Tehran authorities are able to monitor and control Internet activity because all of Iran's communications data travel through a single hub: the Telecommunications Company of Iran (TCI), which is controlled by Iran's Islamic Revolutionary Guard Corps. The U.S. and European Union have sanctioned leading Revolutionary Guards officials for human-rights abuses for their involvement in the brutal suppression of their political opponents.

In Iran's telecom and technology industries—as in its energy and financial sectors—there is little distinction between the Iranian government and the Revolutionary Guards. The Guards have used their control of TCI and their dominant role in the security establishment to take extraordinary measures to cut Iranians off from one another and from the outside world.

(This article is a little over the top as it makes it seem as if the regime has the ability and resources to monitor 30,000,000 Internet users in Iran, which it does not. The control at Internet café's is very lax and nobody that I have heard of has been arrested for posting anything from an Internet café. Anybody with some basic skills knows how to use VPN's, proxies, and TOR. Ultrasurf is a popular program for by-passing blocked sites. Even though all the traffic goes through regime controlled cables it does not mean they can identify users that easily. By law they have to get a court order to have an ISP reveal their logs and user IP numbers as without this information they won't know who the user is. At least I hope so....)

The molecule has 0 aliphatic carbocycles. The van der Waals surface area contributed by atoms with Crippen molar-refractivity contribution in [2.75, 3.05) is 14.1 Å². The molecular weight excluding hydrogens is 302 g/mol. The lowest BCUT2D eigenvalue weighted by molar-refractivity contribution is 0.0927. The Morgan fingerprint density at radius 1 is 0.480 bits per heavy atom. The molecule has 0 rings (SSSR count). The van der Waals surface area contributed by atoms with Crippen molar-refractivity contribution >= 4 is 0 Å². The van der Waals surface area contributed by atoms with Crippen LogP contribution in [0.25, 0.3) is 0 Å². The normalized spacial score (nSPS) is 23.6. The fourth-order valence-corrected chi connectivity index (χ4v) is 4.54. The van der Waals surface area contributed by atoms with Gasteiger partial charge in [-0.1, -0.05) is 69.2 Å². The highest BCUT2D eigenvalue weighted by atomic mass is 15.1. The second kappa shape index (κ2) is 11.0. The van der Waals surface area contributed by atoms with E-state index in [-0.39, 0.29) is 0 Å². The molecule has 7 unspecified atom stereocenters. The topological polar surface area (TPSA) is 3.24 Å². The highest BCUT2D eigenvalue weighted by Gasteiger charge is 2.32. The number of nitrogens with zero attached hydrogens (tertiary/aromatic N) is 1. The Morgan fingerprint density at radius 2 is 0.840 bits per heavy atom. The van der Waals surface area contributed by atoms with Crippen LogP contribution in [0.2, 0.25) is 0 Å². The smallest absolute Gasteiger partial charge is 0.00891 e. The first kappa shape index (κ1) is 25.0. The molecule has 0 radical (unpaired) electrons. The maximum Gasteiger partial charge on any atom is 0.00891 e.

(So far I have not heard of any ISP's being forced to reveal this information, and if they were forced to do this you can be certain the news would very quickly spread throughout Internet users in Iran. Those users that have ended up in prison often failed to take basic precautions, like using an alias, and instead used their real names on Farsi blogs, or posted articles on well known news sites and used their real names. Personally I know I am taking a risk but sometimes it's necessary to take a risk. If they want to lock me up, or worse, for being antiwar, then something is screwy. If they want to lock me up for taking occasional pot shots at the regime, then under the same standards they would have to lock up 80% of the Iranian population. But I am sure they don't mind my revealing the inner workings of the American Empire and using the writings of Americans themselves to hold up a mirror to the Regime in Washington. But if my postings suddenly stop and I have not said goodbye then I guess I'll need a good lawyer or help of some sort so as to get out of prison. I don't think what I am doing risks getting hanged but you never know with this crowd.)